No, I’m not vegan. But occasionally I cook like one. I don’t mind leaving out milk products every now and again but I do have a thing for cheese. That seems to be the biggest problem between me and veganhood and why it will likely never happen. (That and eggs. I really don’t see a need to ditch eggs.) Still, life in Oregon finds me surrounded by people who do strive to eat local, healthy foods and I have a few vegan friends. Because I like to invite people over and make food that they enjoy eating, I was curious to check out Quick & Easy Vegan Comfort Food.
As Alicia Simpson explains in her introduction, she also had a “thing” for cheese which made it hard for her to make the leap into veganism. Yet, she managed to overcome this problem and enjoys her new lifestyle. In this book, she provides over 150 easy meals. Really, once you start looking into it, eating or cooking this way is not that weird or hard to manage. Mostly, deciding to go vegan involves changing your pantry supplies up a wee bit. In fact, one of the things I most appreciated about this book is that Simpson takes the time to explain some basic items that you’ll need to stock up on in order to make these – or any other vegan-friendly – recipes. She explains things like nutritional yeast, for instance, which has been flying near my radar for some time and I’ve been becoming increasingly curious about. She lists vegan subsitutes and argues that cooking vegan is roughly the same cost as cooking for your regular “American diet”. (Think about it: the cost of meat these days, not to mention cheese and milk, is pretty hefty. Cut those items out and you have room in the budget for fresh veggies and whole grains. Then, too, there are The Beans.)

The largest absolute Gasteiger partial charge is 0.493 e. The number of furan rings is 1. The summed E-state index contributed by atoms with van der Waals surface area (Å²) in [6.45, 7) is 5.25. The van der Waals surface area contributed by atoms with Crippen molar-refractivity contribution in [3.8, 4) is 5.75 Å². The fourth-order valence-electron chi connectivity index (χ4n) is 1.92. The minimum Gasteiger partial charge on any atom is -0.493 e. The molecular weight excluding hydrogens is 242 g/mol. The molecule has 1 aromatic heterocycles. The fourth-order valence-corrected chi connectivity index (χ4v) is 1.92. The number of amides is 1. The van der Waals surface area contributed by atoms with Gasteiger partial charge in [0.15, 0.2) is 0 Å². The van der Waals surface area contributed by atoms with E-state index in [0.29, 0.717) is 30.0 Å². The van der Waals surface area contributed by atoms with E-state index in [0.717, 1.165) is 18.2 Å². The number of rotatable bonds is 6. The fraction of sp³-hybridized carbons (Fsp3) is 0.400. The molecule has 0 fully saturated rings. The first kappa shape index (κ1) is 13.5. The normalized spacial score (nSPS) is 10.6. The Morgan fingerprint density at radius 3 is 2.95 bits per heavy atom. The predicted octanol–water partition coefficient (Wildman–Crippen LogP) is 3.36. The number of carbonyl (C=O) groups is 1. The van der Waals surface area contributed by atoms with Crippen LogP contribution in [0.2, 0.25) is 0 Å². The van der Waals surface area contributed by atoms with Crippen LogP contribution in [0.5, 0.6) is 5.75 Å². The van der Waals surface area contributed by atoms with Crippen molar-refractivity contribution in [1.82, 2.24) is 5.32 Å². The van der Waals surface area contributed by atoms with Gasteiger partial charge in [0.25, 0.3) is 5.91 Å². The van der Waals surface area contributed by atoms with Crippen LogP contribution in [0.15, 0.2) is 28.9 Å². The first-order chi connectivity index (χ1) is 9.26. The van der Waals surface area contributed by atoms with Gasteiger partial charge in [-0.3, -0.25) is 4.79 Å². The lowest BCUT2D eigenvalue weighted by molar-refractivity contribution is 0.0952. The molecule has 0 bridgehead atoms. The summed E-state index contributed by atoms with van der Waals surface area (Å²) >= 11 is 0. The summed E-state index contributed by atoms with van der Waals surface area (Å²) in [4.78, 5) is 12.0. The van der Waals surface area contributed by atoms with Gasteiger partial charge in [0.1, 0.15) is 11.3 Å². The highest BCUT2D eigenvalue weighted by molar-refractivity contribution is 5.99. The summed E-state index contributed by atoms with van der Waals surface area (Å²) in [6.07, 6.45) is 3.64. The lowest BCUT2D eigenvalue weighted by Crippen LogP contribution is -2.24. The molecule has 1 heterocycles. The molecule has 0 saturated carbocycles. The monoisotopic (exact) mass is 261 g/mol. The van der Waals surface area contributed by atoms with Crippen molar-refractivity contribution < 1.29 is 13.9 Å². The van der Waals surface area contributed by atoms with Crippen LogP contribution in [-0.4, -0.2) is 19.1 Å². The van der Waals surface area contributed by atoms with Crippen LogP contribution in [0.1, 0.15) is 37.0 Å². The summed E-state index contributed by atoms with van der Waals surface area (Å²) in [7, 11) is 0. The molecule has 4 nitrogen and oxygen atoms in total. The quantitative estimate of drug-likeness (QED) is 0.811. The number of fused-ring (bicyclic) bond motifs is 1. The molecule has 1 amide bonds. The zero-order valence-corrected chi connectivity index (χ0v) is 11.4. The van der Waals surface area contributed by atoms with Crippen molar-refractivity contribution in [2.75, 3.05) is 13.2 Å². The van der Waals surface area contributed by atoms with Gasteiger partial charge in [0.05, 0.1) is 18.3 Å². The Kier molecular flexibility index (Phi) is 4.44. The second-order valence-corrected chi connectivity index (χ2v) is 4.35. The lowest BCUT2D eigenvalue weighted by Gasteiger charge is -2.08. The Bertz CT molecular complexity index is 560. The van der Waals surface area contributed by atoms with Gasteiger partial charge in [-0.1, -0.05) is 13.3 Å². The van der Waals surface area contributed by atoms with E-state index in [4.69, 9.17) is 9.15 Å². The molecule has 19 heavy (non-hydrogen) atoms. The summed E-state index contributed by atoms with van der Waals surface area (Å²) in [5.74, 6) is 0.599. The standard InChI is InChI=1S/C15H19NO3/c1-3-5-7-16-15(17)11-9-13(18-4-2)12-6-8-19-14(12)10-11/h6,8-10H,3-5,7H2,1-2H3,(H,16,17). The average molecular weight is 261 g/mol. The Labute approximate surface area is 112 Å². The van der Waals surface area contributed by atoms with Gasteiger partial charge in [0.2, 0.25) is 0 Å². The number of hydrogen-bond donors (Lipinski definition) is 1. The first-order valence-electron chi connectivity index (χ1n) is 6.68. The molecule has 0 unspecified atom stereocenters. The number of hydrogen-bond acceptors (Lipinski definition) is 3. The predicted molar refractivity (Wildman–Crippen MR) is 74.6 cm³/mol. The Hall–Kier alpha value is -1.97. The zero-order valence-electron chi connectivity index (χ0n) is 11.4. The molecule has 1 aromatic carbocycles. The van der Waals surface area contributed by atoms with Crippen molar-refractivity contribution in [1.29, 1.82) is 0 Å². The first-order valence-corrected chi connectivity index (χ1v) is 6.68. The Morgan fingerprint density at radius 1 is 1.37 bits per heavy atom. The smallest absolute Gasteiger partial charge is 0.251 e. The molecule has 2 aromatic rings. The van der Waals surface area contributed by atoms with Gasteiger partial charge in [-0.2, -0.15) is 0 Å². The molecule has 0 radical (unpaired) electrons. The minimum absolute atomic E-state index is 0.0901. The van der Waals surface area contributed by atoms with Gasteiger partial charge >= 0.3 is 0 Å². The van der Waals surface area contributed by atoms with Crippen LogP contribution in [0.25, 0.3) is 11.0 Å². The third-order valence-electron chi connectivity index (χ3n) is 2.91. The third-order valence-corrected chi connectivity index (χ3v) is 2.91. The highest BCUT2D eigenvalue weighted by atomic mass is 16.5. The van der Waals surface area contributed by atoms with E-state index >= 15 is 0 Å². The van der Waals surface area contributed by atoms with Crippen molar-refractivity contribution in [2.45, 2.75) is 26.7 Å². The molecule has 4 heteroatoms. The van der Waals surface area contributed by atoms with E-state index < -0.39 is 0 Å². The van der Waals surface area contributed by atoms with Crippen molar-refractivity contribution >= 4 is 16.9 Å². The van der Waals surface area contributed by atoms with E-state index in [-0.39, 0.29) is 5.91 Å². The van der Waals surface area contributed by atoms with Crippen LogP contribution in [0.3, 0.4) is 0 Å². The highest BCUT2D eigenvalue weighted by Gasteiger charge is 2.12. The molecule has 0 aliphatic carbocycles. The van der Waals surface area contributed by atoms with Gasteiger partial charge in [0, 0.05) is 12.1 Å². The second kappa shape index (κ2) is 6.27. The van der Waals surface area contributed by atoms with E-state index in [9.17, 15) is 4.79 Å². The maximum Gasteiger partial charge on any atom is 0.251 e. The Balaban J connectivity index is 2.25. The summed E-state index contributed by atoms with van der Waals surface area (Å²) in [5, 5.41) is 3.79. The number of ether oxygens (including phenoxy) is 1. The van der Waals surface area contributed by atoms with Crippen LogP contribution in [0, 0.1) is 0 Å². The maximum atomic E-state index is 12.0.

Recipes you will find in this book include: loaded baked potato soup, garlic green beans, carrot and raisin muffins, homemade veggie burgers, portobello fajitas, as well as some dessert items like peach cobbler and peanut butter cookies. There are recipes for main dishes, side dishes, salads, sauces, dips and desserts. I’ve made the loaded baked potato soup and can testify to it’s deliciousness. (You use soy milk – or almond milk – to make it creamy.) Eating vegan isn’t as scary or disgusting as its sometimes made to sound. I’m learning that there are so many ways to make eating healthy a delicious experience.
My family is likely never to go vegan, but it’s nice to know how to cook that way. Since my husband doesn’t insist on meat at every meal, we have freedom and flexibility to experiment with other sources of protein and it’s fun and useful to broaden the culinary experiences.
This is a handy little book and I’m glad for the chance to check out some new-to-me recipes in this department!
Thanks to The Experiment for sending a copy of this book my direction in exchange for my honest thoughts.
Carrie blogs about books of all sorts over at Reading to Know.com.